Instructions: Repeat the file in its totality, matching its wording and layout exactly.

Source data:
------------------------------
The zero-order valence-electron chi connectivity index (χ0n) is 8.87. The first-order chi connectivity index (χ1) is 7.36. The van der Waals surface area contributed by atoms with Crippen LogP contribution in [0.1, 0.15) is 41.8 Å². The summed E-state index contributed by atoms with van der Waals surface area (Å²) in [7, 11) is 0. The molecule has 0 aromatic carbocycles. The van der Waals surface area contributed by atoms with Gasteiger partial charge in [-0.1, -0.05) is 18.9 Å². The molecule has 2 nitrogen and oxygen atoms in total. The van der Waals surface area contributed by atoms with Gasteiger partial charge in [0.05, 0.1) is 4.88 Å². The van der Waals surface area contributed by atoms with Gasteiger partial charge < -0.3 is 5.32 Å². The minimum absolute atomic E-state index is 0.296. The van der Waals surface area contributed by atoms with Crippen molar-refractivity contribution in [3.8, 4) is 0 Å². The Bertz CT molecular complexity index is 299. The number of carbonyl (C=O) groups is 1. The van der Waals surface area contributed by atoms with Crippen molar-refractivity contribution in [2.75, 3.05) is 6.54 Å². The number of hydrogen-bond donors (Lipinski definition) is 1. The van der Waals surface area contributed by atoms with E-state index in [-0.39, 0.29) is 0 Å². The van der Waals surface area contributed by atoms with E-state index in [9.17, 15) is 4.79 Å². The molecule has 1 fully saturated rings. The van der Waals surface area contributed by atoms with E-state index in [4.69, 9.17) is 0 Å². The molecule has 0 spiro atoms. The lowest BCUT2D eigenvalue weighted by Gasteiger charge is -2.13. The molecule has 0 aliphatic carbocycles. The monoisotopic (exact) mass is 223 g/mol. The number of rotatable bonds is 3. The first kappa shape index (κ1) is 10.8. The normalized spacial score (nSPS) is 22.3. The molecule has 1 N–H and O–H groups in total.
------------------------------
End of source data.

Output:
The zero-order valence-electron chi connectivity index (χ0n) is 8.87. The first-order chi connectivity index (χ1) is 7.36. The van der Waals surface area contributed by atoms with Crippen LogP contribution in [0.1, 0.15) is 41.8 Å². The summed E-state index contributed by atoms with van der Waals surface area (Å²) in [7, 11) is 0. The molecule has 0 aromatic carbocycles. The van der Waals surface area contributed by atoms with Gasteiger partial charge in [-0.1, -0.05) is 18.9 Å². The molecule has 2 nitrogen and oxygen atoms in total. The van der Waals surface area contributed by atoms with Gasteiger partial charge in [0.05, 0.1) is 4.88 Å². The van der Waals surface area contributed by atoms with Gasteiger partial charge < -0.3 is 5.32 Å². The minimum absolute atomic E-state index is 0.296. The van der Waals surface area contributed by atoms with Crippen molar-refractivity contribution in [3.8, 4) is 0 Å². The Bertz CT molecular complexity index is 299. The number of carbonyl (C=O) groups is 1. The van der Waals surface area contributed by atoms with Crippen molar-refractivity contribution in [2.75, 3.05) is 6.54 Å². The number of hydrogen-bond donors (Lipinski definition) is 1. The van der Waals surface area contributed by atoms with E-state index in [-0.39, 0.29) is 0 Å². The van der Waals surface area contributed by atoms with E-state index in [9.17, 15) is 4.79 Å². The molecule has 1 fully saturated rings. The van der Waals surface area contributed by atoms with E-state index in [4.69, 9.17) is 0 Å². The molecule has 0 spiro atoms. The lowest BCUT2D eigenvalue weighted by Gasteiger charge is -2.13. The molecule has 0 aliphatic carbocycles. The monoisotopic (exact) mass is 223 g/mol. The number of rotatable bonds is 3. The first kappa shape index (κ1) is 10.8. The normalized spacial score (nSPS) is 22.3. The molecule has 1 N–H and O–H groups in total.